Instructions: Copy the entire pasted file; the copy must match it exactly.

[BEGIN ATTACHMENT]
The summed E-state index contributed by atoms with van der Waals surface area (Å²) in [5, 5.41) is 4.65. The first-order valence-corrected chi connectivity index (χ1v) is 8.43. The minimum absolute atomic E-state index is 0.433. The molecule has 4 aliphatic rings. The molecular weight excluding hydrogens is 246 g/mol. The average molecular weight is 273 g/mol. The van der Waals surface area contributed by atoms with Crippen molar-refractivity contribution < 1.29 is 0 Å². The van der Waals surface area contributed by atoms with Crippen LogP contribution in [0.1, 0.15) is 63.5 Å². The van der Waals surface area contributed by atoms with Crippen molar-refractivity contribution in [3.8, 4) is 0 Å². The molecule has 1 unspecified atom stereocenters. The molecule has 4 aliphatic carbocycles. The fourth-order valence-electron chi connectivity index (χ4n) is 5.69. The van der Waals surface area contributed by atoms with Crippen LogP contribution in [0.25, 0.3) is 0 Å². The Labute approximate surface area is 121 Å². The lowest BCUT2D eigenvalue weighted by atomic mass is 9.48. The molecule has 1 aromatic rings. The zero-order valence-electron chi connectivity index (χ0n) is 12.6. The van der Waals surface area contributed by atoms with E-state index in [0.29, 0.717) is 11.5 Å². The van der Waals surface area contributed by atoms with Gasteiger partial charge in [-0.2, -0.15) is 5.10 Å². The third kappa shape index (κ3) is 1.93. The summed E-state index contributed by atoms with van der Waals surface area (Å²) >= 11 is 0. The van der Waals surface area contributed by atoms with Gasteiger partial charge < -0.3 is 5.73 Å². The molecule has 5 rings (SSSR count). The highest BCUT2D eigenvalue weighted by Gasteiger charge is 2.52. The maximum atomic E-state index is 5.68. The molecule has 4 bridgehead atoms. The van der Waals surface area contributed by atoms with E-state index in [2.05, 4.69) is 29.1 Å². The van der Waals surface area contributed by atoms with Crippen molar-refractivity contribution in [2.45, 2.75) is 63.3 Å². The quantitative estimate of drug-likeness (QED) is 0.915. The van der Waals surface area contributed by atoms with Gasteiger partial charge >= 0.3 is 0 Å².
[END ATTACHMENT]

The summed E-state index contributed by atoms with van der Waals surface area (Å²) in [5, 5.41) is 4.65. The first-order valence-corrected chi connectivity index (χ1v) is 8.43. The minimum absolute atomic E-state index is 0.433. The molecule has 4 aliphatic rings. The molecular weight excluding hydrogens is 246 g/mol. The average molecular weight is 273 g/mol. The van der Waals surface area contributed by atoms with Crippen molar-refractivity contribution < 1.29 is 0 Å². The van der Waals surface area contributed by atoms with Crippen LogP contribution in [0.1, 0.15) is 63.5 Å². The van der Waals surface area contributed by atoms with Crippen molar-refractivity contribution in [3.8, 4) is 0 Å². The molecule has 1 unspecified atom stereocenters. The molecule has 4 aliphatic carbocycles. The fourth-order valence-electron chi connectivity index (χ4n) is 5.69. The van der Waals surface area contributed by atoms with Crippen LogP contribution in [0.25, 0.3) is 0 Å². The Labute approximate surface area is 121 Å². The lowest BCUT2D eigenvalue weighted by atomic mass is 9.48. The molecule has 1 aromatic rings. The zero-order valence-electron chi connectivity index (χ0n) is 12.6. The van der Waals surface area contributed by atoms with E-state index in [0.29, 0.717) is 11.5 Å². The van der Waals surface area contributed by atoms with Gasteiger partial charge in [-0.2, -0.15) is 5.10 Å². The third kappa shape index (κ3) is 1.93. The summed E-state index contributed by atoms with van der Waals surface area (Å²) >= 11 is 0. The van der Waals surface area contributed by atoms with Gasteiger partial charge < -0.3 is 5.73 Å². The molecule has 5 rings (SSSR count). The highest BCUT2D eigenvalue weighted by Gasteiger charge is 2.52. The maximum atomic E-state index is 5.68. The molecule has 4 bridgehead atoms. The van der Waals surface area contributed by atoms with E-state index in [2.05, 4.69) is 29.1 Å². The van der Waals surface area contributed by atoms with Crippen molar-refractivity contribution in [2.45, 2.75) is 63.3 Å². The quantitative estimate of drug-likeness (QED) is 0.915. The van der Waals surface area contributed by atoms with Gasteiger partial charge >= 0.3 is 0 Å².